targetProjectPath ':app'
    targetVariant 'debug'

    defaultConfig {
        minSdkVersion 8
        testInstrumentationRunner 'android.support.test.runner.AndroidJUnitRunner'

Test code then lives in the main source set of your test project.

Instrumentation tag still needs to be added to the test project manifest, however they’re hoping to be able to remove this step soon:

<manifest ...>
        android:targetPackage="com.example.app" />

Running task on test project:

./gradlew :testProject:connectedAndroidTest

One note on all of this is to make sure that you avoid build tools and dependency version conflicts! Main APK and Test APK need to have the same Build Tools version, and same versions for dependencies. This should be common sense (since you want to test the same versions of everything).

Native Support

New plugins

New plugins for native (content at link may change):

  • com.android.model.application - *.apk
  • com.android.model.library - *.aar
  • com.android.model.native - *.so

In build.gradle:

apply plugin: 'com.android.model.application'
model {
    android {
        compileSdkVersion = 22
        buildToolsVersion = "22.0.1"

        ndk.with {
            moduleName = "native"
            // and other configurations like the following
            stl = "stlport_static"

Inter-module dependencies

Inter-module dependencies for native code, using a library project for the native code:

apply plugin: 'com.android.model.application'
model {
    android.sources {
        main {
            jni {
                dependencies {
                    project ":lib"

Perhaps the lib project with native code is set up like this:

apply plugin: "com.android.model.native"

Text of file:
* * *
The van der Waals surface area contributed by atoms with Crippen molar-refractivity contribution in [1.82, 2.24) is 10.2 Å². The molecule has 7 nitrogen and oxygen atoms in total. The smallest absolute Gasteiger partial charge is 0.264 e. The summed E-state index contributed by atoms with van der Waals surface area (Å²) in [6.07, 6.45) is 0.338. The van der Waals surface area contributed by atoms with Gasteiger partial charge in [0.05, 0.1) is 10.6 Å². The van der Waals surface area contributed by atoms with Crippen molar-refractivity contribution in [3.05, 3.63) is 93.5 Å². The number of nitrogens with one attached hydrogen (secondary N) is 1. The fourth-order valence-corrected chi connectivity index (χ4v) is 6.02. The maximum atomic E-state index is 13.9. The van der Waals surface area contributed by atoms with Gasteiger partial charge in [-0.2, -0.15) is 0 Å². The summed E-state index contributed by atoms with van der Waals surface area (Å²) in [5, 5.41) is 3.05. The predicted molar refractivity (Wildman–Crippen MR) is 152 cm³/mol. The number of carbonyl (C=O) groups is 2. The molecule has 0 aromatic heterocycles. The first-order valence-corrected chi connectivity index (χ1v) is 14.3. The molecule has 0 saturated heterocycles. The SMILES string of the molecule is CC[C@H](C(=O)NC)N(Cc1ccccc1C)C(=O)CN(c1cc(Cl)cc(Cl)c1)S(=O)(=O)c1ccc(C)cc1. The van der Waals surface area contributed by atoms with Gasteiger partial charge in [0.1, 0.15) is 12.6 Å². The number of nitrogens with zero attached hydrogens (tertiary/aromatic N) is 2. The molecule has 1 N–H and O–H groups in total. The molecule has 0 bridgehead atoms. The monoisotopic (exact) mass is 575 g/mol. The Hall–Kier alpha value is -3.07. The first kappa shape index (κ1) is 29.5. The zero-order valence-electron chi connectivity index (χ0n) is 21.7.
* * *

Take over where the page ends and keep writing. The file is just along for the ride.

model {
    android {
        compileSdkVersion = 21
    android.ndk {
        moduleName = "hello"

Extending the Android plugin


Old way:

project.afterEvaluate {
    def task = project.tasks.getByName('transformClassesWithInstantRunForDebug')
    // ...
  • not part of the official API
  • no guarantee that task names will be stable
  • no guarantee that things won’t be merged or split

Here’s what the flow looks like if you want to write Gradle Android plugins:

gradle extension flow

  • If you want to work with tasks, you have to use afterEvaluate
  • If you want to work with build types/flavors, etc., you can’t use afterEvaluate
  • There is no way to prepend to the afterEvaluate queue

Variant API

The correct way to extend the Gradle Android plugin.

android {
    applicationVariants.all {
        variant -> ...


android {
    libraryVariants.all {
        variant -> ...

Note the .all, that’s important!

  • getName()
    • Unique Name for variants
  • getDirName()
    • Unique folder segment(s)
  • getApplicationId()
    • Computed application id


  • getBuildType()
  • getProductFlavors()
  • getMergedFlavor()
  • getTaskName()
  • registerJavaGeneratingTask()
  • registerResGeneratingTask()

Public and private task APIs may be broken. They’re trying to get better about it.